That put J.T. Barrett in the spotlight. At first, Barret posted record breaking stats, becoming the best quarterback by the numbers in Ohio State history. But numbers, like all stats, can be deceiving. This was accomplished because Meyer, in answer to their stunning loss to Virginia Tech, let slip the dogs of war. It didn't matter if they were playing Uncle Bob's college football team, they played like it was a national championship. And they didn't pull punches. They played to the last like they needed every point, even when they were five touchdowns ahead. Some suggested that was sour grapes. Some argued it was bad sportsmanship. But it made Barrett a star.
But he was a star who began to struggle later in the season against more refined teams. In fact, some argue that his injury against Michigan did more to push Ohio State to the National title than anything. He was clearly beginning to decline even then, but injury took him out, and lit a fire under the rest of the team. Bosa's mauling of Michigan's quarterback in the next drive symbolized Ohio State's resolve not to let its second quarterback injury derail its hopes.
But the following season, it began to be clear: Barrott is an accomplished quarterback, even a good one. And at times, a very good one. Especially against lesser teams. But he's not great enough to offset his inconsistency or the other flaws of the offensive. Either as a passer, or, as last night showed, as a runner who clearly would prefer to avoid running at this point.
So why does Meyer continue to lead with him? Why, like last night, does he forgo using two crack running backs, including young Dobbins, who runs like some of the greatest running backs in the history of our program?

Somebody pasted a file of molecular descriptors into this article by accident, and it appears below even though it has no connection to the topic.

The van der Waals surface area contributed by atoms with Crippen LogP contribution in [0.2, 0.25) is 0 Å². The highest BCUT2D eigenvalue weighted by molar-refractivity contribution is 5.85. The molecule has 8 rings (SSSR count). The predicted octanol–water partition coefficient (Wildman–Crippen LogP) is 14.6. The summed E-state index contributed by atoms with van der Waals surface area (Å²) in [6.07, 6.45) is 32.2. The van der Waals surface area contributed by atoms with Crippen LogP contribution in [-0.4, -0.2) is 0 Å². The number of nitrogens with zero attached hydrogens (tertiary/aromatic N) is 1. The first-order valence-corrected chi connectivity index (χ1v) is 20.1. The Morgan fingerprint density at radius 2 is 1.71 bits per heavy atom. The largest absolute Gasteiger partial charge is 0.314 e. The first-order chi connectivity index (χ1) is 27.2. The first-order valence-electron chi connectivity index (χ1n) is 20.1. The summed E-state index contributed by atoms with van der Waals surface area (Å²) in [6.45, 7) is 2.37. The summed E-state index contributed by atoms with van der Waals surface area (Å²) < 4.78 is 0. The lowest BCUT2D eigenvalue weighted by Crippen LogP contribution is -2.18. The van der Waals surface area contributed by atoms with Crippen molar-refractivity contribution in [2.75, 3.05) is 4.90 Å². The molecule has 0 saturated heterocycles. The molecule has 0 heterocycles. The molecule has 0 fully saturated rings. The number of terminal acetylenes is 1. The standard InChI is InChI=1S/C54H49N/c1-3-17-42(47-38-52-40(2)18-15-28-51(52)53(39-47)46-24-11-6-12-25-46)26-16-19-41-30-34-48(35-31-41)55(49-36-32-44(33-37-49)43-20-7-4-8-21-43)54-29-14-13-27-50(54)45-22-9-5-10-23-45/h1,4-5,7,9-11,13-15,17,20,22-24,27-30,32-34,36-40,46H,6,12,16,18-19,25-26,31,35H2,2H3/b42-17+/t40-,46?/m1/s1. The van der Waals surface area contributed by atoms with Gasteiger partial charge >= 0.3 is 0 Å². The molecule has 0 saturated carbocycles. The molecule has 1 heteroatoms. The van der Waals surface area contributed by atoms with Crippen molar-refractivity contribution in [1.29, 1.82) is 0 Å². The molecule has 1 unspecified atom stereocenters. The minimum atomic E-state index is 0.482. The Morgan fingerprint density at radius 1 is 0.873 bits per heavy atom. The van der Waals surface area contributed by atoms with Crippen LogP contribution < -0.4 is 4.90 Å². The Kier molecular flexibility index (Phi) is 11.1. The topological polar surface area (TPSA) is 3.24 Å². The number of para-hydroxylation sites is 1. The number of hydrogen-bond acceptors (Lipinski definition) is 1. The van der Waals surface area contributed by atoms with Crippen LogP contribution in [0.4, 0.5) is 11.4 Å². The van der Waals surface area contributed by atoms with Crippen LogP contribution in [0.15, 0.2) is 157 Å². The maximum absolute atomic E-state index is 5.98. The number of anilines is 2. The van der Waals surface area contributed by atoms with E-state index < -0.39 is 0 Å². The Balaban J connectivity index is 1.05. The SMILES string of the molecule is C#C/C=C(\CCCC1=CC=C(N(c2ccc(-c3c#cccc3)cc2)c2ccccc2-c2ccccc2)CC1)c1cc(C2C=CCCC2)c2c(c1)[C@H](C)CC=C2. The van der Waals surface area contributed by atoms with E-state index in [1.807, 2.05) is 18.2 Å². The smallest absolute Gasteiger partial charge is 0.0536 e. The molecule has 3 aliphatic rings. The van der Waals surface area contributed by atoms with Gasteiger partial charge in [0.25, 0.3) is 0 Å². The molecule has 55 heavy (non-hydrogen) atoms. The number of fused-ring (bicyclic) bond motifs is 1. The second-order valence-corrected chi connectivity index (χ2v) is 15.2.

See my son's theory. He could be wrong. But it would make sense. Meyer has said that Ohio State - never known for its quarterback star power - must post 250/250. That's 250 yards in both rushing and passing. Whether or not we have the talent on both passing and rushing, that appears to be Meyer's goal.
Could it be he simply goes back to what worked all those years ago with Tebow? Does he want that relationship, that love story, and will strive for it against all evidence to the contrary that it's not there? Hard to say. Sports, especially tactical and strategic heavy football, always lead to armchair quarterbacking. Fans trying to make sense of what appears senseless; trying to figure out why coaches aren't doing what appears obvious to stop a bleeding wound in the program.
There could be other reasons. Reasons we don't know. But from the surface, Meyer definitely has entered into that phase of 'I'd rather lose my way than win another' appearances. And last night, we saw once again that same tendency as Ohio State almost purposefully avoided doing what worked, in order to lean on what was failing.
I realize that for a program to go with one or two losses and a guaranteed bowl game is hardly a losing proposition in most places. But at Ohio State, that won't get you far. Especially if the losses are in key games at crucial moments. That's when it might be time for the coach in question to begin examining his luggage.